Shirin McArthur

prayerful pondering


Leave a comment

Pointing the Way


I collect nativity sets. I don’t really remember how it started, or which one came first, but I’ve ended up with close to twenty of them, large and small. This week, we pulled a number of them out of boxes in the garage and set them up on the bar-height counter in our kitchen, where they can remind us of the Incarnation every time we walk through the house.

IMG_7063Like so much in this Advent season, these crèches are meant to point the way to the Christ child. They are representative interpretations of the scene on the night of Jesus’ birth, but each one is different. Some are very lifelike, while others are more abstractly representational. Many are decorated with the specific designs, clothing, and faces of the cultures where they were created. At this point, I have nativity sets from around the world, ranging from as far away as Africa and the Middle East (the one pictured here, which we picked up in Bethlehem in January) and as close as the Native American pueblos near where I grew up.

We are as different as these nativity sets, but each of us are created to point toward God, in our own way. Each of us are called, with Isaiah, to “prepare the way of the Lord.” We might be called to make paths straight, or rough places smooth, or to raise valleys and bulldoze down hills that prevent others from seeing and embracing the God of Love who came to live among us. We do this through our own lives, using the specific—even unique—blend of God-given gifts and human-cultivated skills that have made us the children of God that we are.

We might do this through crafting nativity sets or by composing letters to our congressional representatives. We could do this by volunteering at a shelter or fundraising in support of those less fortunate than ourselves. We can do this, day in and day out, with kind words, generous gestures, and simple acts that prove we believe every child on earth to be a child of God—and perhaps even Jesus in disguise.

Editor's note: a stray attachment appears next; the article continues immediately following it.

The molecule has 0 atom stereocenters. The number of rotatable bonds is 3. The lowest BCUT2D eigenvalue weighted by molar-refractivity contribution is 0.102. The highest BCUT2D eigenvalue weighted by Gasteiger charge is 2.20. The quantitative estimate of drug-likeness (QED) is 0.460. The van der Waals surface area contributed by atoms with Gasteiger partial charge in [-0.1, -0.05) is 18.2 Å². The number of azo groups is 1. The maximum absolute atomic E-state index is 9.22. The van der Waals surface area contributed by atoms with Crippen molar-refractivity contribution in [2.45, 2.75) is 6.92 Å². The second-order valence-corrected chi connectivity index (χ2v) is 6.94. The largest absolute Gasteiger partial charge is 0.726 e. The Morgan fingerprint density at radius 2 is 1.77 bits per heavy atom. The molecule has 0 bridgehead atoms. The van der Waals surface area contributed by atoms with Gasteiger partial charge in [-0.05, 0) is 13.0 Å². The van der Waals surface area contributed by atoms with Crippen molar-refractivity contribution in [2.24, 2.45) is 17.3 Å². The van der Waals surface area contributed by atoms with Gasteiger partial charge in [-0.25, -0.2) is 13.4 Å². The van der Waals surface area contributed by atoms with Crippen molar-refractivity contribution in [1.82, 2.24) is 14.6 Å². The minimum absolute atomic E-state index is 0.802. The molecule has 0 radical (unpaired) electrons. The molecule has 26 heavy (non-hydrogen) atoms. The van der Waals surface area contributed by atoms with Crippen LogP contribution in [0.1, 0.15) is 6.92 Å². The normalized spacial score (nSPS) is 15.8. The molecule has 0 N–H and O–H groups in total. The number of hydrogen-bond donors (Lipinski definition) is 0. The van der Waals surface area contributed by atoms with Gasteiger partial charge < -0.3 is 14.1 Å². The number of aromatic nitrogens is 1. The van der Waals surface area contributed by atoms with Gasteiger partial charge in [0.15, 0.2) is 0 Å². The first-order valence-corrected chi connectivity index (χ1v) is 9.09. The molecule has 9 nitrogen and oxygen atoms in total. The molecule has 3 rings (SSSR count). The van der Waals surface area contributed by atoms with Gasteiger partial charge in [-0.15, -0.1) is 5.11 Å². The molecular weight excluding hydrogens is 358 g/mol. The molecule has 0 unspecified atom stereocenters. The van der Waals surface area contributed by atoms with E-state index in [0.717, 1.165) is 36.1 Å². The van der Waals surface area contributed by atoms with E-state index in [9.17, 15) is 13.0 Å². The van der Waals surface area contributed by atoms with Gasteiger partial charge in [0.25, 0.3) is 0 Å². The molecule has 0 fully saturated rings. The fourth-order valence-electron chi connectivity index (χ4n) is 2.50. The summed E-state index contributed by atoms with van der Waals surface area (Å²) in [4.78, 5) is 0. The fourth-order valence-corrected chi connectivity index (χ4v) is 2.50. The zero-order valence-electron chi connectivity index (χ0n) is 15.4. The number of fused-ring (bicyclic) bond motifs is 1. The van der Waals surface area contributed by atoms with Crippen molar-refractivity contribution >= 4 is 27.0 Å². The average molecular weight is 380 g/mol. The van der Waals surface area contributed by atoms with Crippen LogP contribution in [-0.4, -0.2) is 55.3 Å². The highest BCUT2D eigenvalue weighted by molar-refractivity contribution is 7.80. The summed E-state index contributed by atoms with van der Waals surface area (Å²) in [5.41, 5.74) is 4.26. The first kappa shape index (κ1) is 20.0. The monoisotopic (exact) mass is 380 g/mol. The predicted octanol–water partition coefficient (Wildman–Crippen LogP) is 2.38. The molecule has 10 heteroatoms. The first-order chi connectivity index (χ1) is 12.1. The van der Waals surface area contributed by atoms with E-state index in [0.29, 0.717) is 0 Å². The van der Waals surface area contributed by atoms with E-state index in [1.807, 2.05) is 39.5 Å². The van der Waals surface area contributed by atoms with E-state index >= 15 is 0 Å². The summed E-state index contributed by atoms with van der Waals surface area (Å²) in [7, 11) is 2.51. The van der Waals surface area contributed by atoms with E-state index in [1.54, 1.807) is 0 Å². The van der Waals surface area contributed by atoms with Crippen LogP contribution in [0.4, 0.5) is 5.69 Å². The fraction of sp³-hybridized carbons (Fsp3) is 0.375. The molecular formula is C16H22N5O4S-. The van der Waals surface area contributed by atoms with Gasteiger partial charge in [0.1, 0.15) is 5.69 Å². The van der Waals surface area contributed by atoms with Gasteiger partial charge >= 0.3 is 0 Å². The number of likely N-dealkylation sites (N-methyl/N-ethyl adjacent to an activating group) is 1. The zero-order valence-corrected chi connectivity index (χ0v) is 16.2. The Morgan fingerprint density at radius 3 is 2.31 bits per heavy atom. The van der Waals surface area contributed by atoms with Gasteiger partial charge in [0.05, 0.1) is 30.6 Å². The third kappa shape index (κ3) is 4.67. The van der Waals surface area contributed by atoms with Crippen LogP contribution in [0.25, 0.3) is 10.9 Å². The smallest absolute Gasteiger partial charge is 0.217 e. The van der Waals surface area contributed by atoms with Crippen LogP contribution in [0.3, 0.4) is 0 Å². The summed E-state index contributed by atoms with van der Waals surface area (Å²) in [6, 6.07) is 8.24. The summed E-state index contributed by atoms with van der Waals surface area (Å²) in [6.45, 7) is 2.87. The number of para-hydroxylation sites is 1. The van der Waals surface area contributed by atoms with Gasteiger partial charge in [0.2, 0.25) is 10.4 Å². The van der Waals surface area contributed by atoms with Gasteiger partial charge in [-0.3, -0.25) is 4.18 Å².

How are you called to point the way, to concretely live out Christ’s Incarnation in this last full week of Advent?

Advertisements


Leave a comment

Go Home and Proclaim Good News


The big celebrations in the church’s liturgical year are now over. Jesus has died, is risen, and has sent his disciples out into the world to proclaim the Good News of God’s abiding and universal love. But we shouldn’t feel disappointed to be entering what the church calls Ordinary Time. This is when our real life in Christ truly begins.

Take, for example, the story of the “Gerasene demoniac” in Mark 5. This man lived in the hills on the eastern side of the Sea of Galilee, in what today is called the Golan Heights. Gerasa was part of the Decapolis, ten cities in Palestine that formed the eastern frontier of the Roman Empire.DSC_9264e (In January, we visited these excavated ruins of Beit She’an, aka Scythopolis, another city in the Decapolis.)

The “demoniac” is not named in scripture, but rather described by his affliction: He was possessed by many demons. Today we might call this some type of mental illness or schizophrenia but, in Jesus’ day, demons were understood to be the cause. Jesus meets this man right where he is: in the midst of his demons. Furthermore, Jesus immediately addresses this man’s defining issue—those demons. Jesus commands the demons to come out, negotiates with them about where they would go, and sends them off (to their deaths).

Naturally, this man—who remains unnamed—is thrilled with this turn of events. I can imagine him going immediately to the nearest Roman bathhouse for a good scrub, the trimming of his hair and beard, and the donning of some new, clean clothes. We know that he then hangs around with the disciples, continuing his healing process at the feet of Jesus. I’m pretty certain that he is enthralled by this miracle worker who has shown him a love of God which is deeper and broader and more healing than he could ever have imagined.

Also, naturally, this man wants to go with Jesus when he returns to Galilee. But Jesus refuses. Instead, Jesus gives this man his commission: “Go home to your friends, and tell them how much the Lord has done for you, and what mercy he has shown you.” This man was not called to a life of itinerant ministry as one of Jesus’ disciples. He had his encounter with Jesus, and he was transformed through that encounter, but then he had to go home. He had to take himself home and spread the Good News that had transformed his life.

For most of us, following Jesus doesn’t mean taking up an itinerant ministry. It means going home, to the life we know and the people we know, and proclaiming Jesus’ message there. For this man, it meant returning from the Sea of Galilee to the cities of the Decapolis and spreading the Good News there.

The realm of God begins with us, right here, right now—right where we are. Once we encounter Christ, we are not called to follow him around for the rest of our lives. Even the disciples only got to spend about three years with him. Then they also were sent forth, commissioned to spread the Good News.

What is your home—your Decapolis? What is your commission? Where, and to whom, are you called to spread the Good News of resurrection, of new life, of the love of God which is deeper and broader and more healing than you could ever have imagined?